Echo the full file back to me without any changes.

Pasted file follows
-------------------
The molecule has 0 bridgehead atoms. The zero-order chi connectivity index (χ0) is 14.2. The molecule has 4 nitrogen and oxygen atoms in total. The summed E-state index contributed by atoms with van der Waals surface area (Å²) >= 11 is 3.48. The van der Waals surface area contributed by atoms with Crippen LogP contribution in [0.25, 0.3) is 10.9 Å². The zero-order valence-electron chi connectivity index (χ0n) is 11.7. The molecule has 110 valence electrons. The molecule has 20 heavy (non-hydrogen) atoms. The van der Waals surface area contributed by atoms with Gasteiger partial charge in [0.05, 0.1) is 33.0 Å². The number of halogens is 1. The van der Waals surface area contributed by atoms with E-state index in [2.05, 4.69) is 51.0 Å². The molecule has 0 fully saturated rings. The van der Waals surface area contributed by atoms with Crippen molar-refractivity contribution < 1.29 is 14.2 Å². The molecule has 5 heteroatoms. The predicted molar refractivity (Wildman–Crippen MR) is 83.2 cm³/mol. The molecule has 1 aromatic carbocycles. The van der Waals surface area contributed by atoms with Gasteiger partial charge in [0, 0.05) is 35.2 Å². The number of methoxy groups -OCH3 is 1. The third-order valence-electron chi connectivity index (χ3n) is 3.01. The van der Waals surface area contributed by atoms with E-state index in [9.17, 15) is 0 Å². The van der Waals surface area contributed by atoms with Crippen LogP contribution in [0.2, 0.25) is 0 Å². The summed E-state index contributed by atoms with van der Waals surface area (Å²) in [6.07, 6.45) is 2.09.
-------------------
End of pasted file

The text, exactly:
The molecule has 0 bridgehead atoms. The zero-order chi connectivity index (χ0) is 14.2. The molecule has 4 nitrogen and oxygen atoms in total. The summed E-state index contributed by atoms with van der Waals surface area (Å²) >= 11 is 3.48. The van der Waals surface area contributed by atoms with Crippen LogP contribution in [0.25, 0.3) is 10.9 Å². The zero-order valence-electron chi connectivity index (χ0n) is 11.7. The molecule has 110 valence electrons. The molecule has 20 heavy (non-hydrogen) atoms. The van der Waals surface area contributed by atoms with Gasteiger partial charge in [0.05, 0.1) is 33.0 Å². The number of halogens is 1. The van der Waals surface area contributed by atoms with E-state index in [2.05, 4.69) is 51.0 Å². The molecule has 0 fully saturated rings. The van der Waals surface area contributed by atoms with Crippen molar-refractivity contribution < 1.29 is 14.2 Å². The molecule has 5 heteroatoms. The predicted molar refractivity (Wildman–Crippen MR) is 83.2 cm³/mol. The molecule has 1 aromatic carbocycles. The van der Waals surface area contributed by atoms with Gasteiger partial charge in [0, 0.05) is 35.2 Å². The number of methoxy groups -OCH3 is 1. The third-order valence-electron chi connectivity index (χ3n) is 3.01. The van der Waals surface area contributed by atoms with E-state index in [9.17, 15) is 0 Å². The van der Waals surface area contributed by atoms with Crippen LogP contribution in [0.2, 0.25) is 0 Å². The summed E-state index contributed by atoms with van der Waals surface area (Å²) in [6.07, 6.45) is 2.09.